There is little to disagree with many of the observations made by Ajay Gudavarthy and Nissim Mannathukkaren in their article “Comparing Harvard apples with JNU oranges” (The Hindu, Op-Ed, December 27, 2012) that: world rankings of universities do not give us an accurate picture of higher education in India and elsewhere, an overwhelming majority of top-200 universities are in rich countries and that the solution does not lie in emulating Western models.
They are right in asserting that there are different ways to evaluate higher education institutions. They mention “intangible features” such as access to education and give the example of Jawaharlal Nehru University (JNU) as an institution which has served this cause for students from backward regions. Caste-based reservations in our institutions have served a similar purpose. At the same time, they concede that representation has come about at the cost of quality.
However, they evade or downplay several troubling issues and take up somewhat frivolous ones. Let me begin with their complaints about the problems and unfairness of the U.S. higher education system. They lament the commercialisation of education and growing student indebtedness in the U.S. First, it is not our problem. Second, India has done very well in commercialising higher education without emulating the U.S. model. They claim that American students are not trained to become “critical thinkers” but “foot soldiers of the establishment.” Agreed. Now how about asking this: what are we training our students to become?
Issue of context
Their biggest omission is context. They mention “different material realities” and “different starting points” of different countries but do not consider the same for India.
It is certainly true that 21st century India is still a poor country whether we use the “Third World” label or some other. At the same time, India, like China, is not just another poor country. It is certainly not Somalia (not my example) even though in parts of the country, people live in worse than Somalia-like conditions. The country has witnessed high rates of economic growth for over three decades so that it now counts among the largest economies in the world. At least some of that growth has occurred due to the country’s ability to tap into the global knowledge economy. The country and its peoples have also become more connected to the outside world — whether through trade, travel, technology or other means — over the past two-three decades. India has the world’s largest pool of college-age young women and men, and more women are taking to higher education. The country loses immense amounts of foreign exchange as thousands of affluent and meritorious students head abroad each year and far too few of the meritorious ones return.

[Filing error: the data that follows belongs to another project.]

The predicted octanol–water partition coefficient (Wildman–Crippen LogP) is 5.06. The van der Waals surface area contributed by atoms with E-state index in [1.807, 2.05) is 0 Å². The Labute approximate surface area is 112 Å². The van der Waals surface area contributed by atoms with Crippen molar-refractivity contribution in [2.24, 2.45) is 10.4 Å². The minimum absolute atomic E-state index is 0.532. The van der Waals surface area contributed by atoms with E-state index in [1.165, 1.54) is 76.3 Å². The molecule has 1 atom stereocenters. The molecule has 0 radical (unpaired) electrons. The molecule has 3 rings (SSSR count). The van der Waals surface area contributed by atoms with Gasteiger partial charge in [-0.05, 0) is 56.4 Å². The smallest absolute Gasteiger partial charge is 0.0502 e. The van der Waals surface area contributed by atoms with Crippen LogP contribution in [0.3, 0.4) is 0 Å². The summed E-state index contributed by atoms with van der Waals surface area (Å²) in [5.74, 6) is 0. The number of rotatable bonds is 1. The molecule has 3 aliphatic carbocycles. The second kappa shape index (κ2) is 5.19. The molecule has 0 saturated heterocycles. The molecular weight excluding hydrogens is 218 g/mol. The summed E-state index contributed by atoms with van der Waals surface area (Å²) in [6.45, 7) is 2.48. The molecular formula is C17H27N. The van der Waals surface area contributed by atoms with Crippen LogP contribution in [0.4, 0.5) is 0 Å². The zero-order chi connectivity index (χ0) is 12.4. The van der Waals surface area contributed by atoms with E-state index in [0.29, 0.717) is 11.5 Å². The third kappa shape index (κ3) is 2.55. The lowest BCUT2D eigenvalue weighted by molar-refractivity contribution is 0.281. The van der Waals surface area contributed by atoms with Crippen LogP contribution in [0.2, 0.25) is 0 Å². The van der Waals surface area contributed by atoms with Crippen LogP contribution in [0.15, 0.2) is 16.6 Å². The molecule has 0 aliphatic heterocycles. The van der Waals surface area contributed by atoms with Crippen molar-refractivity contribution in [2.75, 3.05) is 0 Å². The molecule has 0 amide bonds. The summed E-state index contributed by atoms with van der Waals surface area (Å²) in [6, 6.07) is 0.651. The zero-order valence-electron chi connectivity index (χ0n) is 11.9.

It makes little sense to discuss higher education in India within the old frameworks of “rich,” “poor” or “Third World” countries. China and India belong to a different category of nations not just because they are growing economies but because they are large and populous. They are rich and poor, developed and underdeveloped, modern and traditional and everything else in between in different ways. They are countries that have arrived as global players or will do so in the coming future. Clearly, they are quite different from other low- and middle-income countries.
Given this context, the higher education sector has immense relevance and issues of quality and comparison of India’s institutions with those in rich countries is more than a matter of “time pass.” Further, substantial improvements in the quality of higher education are necessary for India’s economic growth and further development in ways that are both interdependent and less dependent on rich countries. It is only with a solid base of higher education that India will be able to design and develop more of its own technologies and prioritise invention and innovation to move forward.
Then and now
India’s higher education needs to aim much higher than a typical poor country. If global comparisons are not fair, other measures of quality — independent of government-created evaluation bodies or the print media — need to be devised. If it is not fair to compare India’s universities with those in rich countries, how about comparing them with what they were like two or three decades ago? Have the same universities become better over time?
Other than providing access to higher education, have there been improvements in their quality? If the majority of engineering colleges or management schools are as bad as employers say they are, why not rank them in comparison to our own leading institutions, whether JNU or others?
If one takes their reasoning — that vast disparities in wealth between the West and the rest explains why third-rate institutions are found in poor countries — to its logical conclusion, India must wait to get rich before dreaming to build world-ranked institutions. This reasoning flies against the commonsense view that a larger number of world-class institutions, whether ranked globally or not, can contribute enormously to India’s economic growth and dynamism in the coming decades. Instead, Gudavarthy and Mannathukkaren apply a version of the age-old modernisation theory — which posited a positive link between wealth and democracy — to higher education: that wealth leads to the creation of world-ranked institutions. Wealth has not brought democracy or world-class universities to oil-rich Middle Eastern countries. Arguably, precisely because these countries are not democratic, it is unlikely that their universities will ever, with or without the help of NYU or American University, reach the heights of western universities.
(Pushkar has a PhD in political science from McGill University. He previously taught at the University of Goa, Concordia University, McGill University and the University of Ottawa.)